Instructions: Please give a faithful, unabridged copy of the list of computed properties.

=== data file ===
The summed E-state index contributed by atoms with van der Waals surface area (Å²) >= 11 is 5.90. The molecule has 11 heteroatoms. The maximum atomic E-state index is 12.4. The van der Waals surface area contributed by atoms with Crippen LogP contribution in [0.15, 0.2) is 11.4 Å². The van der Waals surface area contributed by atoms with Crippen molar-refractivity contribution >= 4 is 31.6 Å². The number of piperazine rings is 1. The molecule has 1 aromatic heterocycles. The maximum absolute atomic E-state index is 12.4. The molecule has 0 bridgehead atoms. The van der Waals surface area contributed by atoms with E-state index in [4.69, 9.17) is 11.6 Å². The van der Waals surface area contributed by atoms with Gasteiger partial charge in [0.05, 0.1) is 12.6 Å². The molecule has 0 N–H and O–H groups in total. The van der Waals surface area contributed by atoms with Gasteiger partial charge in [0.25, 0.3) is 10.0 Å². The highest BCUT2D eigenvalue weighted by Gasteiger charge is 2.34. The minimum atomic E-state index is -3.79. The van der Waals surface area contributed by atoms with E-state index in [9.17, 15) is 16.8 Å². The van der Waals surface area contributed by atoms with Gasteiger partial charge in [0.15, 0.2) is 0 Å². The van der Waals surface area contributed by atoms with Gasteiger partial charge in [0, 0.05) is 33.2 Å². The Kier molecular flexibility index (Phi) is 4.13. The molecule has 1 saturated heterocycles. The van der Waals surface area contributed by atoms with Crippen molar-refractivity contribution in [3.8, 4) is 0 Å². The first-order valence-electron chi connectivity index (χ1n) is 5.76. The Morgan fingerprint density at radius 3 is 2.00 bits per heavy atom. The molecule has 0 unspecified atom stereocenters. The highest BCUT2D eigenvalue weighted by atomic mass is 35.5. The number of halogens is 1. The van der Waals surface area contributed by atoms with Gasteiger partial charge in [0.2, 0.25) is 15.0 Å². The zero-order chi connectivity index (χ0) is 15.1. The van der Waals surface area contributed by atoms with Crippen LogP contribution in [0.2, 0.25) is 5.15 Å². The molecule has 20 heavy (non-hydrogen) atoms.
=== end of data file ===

The summed E-state index contributed by atoms with van der Waals surface area (Å²) >= 11 is 5.90. The molecule has 11 heteroatoms. The maximum atomic E-state index is 12.4. The van der Waals surface area contributed by atoms with Crippen LogP contribution in [0.15, 0.2) is 11.4 Å². The van der Waals surface area contributed by atoms with Crippen molar-refractivity contribution >= 4 is 31.6 Å². The number of piperazine rings is 1. The molecule has 1 aromatic heterocycles. The maximum absolute atomic E-state index is 12.4. The molecule has 0 bridgehead atoms. The van der Waals surface area contributed by atoms with E-state index in [4.69, 9.17) is 11.6 Å². The van der Waals surface area contributed by atoms with Gasteiger partial charge in [0.05, 0.1) is 12.6 Å². The molecule has 0 N–H and O–H groups in total. The van der Waals surface area contributed by atoms with Gasteiger partial charge in [0.25, 0.3) is 10.0 Å². The highest BCUT2D eigenvalue weighted by Gasteiger charge is 2.34. The minimum atomic E-state index is -3.79. The van der Waals surface area contributed by atoms with E-state index in [9.17, 15) is 16.8 Å². The van der Waals surface area contributed by atoms with Gasteiger partial charge in [0.15, 0.2) is 0 Å². The van der Waals surface area contributed by atoms with Gasteiger partial charge in [0, 0.05) is 33.2 Å². The Kier molecular flexibility index (Phi) is 4.13. The molecule has 1 saturated heterocycles. The van der Waals surface area contributed by atoms with Crippen molar-refractivity contribution in [3.8, 4) is 0 Å². The first-order valence-electron chi connectivity index (χ1n) is 5.76. The Morgan fingerprint density at radius 3 is 2.00 bits per heavy atom. The molecule has 0 unspecified atom stereocenters. The highest BCUT2D eigenvalue weighted by atomic mass is 35.5. The number of halogens is 1. The van der Waals surface area contributed by atoms with Gasteiger partial charge in [0.2, 0.25) is 15.0 Å². The zero-order chi connectivity index (χ0) is 15.1. The van der Waals surface area contributed by atoms with Crippen LogP contribution in [0.2, 0.25) is 5.15 Å². The molecule has 20 heavy (non-hydrogen) atoms.